Despite these benefits, many physicians and providers have still been slow to adopt digital tools, mainly because it requires them to develop new workflows, and until recently, many were unable to be reimbursed for telehealth visits. However, in recent months, practices across the U.S. have had to develop entirely new workflows to triage and treat patients safely, including the use of digital tools like Zoom, or DocuSign. Likewise, many insurers since have created new guidelines that allow for telehealth visits to be reimbursed. So how can we learn from this “forced adoption” that’s working exceptionally well in the moment, so that we can scale across practices into a better future healthcare model?
frog and its healthcare-industry partners are already working on scalable and innovative telehealth solutions to help address the COVID crisis. Recently, frog worked with one of China’s largest tech companies to develop a remote health monitoring service that enables clinicians to safely identify and isolate patients who may have coronavirus, without requiring them to present in person for care. By handling aspects of initial triage virtually, providers can reduce infection risk for both doctors and patients while simultaneously reducing the burden on hospitals. To help increase the accessibility of virtual healthcare services, we’ve also developed the Telehealth Toolbox, a collection of guidelines and practical tools that aims to accelerate the adoption of telehealth practices by primary care physicians during the COVID-19 pandemic, especially those in rural areas.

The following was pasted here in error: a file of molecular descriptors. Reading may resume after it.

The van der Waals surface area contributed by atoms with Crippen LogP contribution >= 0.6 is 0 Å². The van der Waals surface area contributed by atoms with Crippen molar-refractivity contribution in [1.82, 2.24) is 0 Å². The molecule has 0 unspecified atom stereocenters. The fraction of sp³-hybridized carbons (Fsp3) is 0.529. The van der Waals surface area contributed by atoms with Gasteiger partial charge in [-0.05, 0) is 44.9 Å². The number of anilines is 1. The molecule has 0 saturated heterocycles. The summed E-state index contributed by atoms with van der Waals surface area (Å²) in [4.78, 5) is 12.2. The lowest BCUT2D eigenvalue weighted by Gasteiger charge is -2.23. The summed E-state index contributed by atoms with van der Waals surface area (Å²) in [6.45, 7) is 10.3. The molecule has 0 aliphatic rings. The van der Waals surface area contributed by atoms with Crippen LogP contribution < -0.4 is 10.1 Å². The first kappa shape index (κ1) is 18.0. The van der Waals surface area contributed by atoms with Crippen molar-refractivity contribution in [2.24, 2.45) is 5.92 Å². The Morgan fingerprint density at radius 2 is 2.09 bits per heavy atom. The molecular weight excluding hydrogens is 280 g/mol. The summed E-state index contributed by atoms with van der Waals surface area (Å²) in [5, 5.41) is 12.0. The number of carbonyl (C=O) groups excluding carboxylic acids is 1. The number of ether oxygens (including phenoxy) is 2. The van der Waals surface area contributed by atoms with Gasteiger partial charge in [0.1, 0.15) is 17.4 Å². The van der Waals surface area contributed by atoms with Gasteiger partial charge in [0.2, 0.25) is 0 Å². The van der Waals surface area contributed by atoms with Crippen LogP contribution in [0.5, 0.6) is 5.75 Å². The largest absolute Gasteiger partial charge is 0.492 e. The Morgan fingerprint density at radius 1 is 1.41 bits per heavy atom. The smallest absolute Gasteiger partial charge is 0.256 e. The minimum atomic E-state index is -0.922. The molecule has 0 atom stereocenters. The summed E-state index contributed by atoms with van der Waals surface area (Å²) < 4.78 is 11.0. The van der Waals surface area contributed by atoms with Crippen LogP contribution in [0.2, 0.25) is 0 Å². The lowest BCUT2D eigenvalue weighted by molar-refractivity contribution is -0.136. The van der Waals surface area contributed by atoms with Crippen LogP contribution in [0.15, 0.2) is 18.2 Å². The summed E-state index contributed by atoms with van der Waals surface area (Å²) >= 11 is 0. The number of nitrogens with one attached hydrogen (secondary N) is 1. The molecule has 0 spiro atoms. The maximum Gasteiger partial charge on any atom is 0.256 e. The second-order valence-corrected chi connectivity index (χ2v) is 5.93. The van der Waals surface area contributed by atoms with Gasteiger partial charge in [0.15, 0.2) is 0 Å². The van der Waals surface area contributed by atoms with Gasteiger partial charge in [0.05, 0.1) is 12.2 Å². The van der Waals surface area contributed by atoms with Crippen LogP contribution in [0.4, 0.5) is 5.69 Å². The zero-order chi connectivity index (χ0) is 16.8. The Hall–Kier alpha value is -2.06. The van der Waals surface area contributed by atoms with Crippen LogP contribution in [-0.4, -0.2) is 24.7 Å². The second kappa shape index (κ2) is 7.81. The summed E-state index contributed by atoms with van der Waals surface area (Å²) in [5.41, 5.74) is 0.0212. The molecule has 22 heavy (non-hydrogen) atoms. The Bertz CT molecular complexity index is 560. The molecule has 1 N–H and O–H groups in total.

We believe that such telehealth services will form the foundation for a new human-centered healthcare model that will not only help us cope with COVID-19, but will prove lasting benefits far beyond. Prior to COVID, frog’s work with a major U.S. healthcare organization indicated that up to 84 percent of patients would prefer virtual services for some types of healthcare appointments, such as refilling a prescription. Many medical procedures can only happen in person, which means healthcare providers are likely to offer a blended service model in the foreseeable future. But by fulfilling many routine and chronic care needs virtually, providers can offer the convenience many patients desire while helping hospitals more efficiently deploy their staff and resources.
In the race to develop and deploy telehealth tools that support our global healthcare system’s fight against coronavirus, however, we must remember the human stakes involved. Anxiety and uncertainty are high, and it’s unclear when and if the relationship between patients and providers will ever return to “normal.” That’s why new digital healthcare tools must be designed not only to address the logistical challenges of the current crisis, but the social and personal needs of the people living through it. Through skills like design research and radical empathy, human-centered design will ensure the digital healthcare tools we create now will remain relevant and desirable beyond COVID, continuing to deliver better healthcare experiences and outcomes for everyone, patients and providers alike.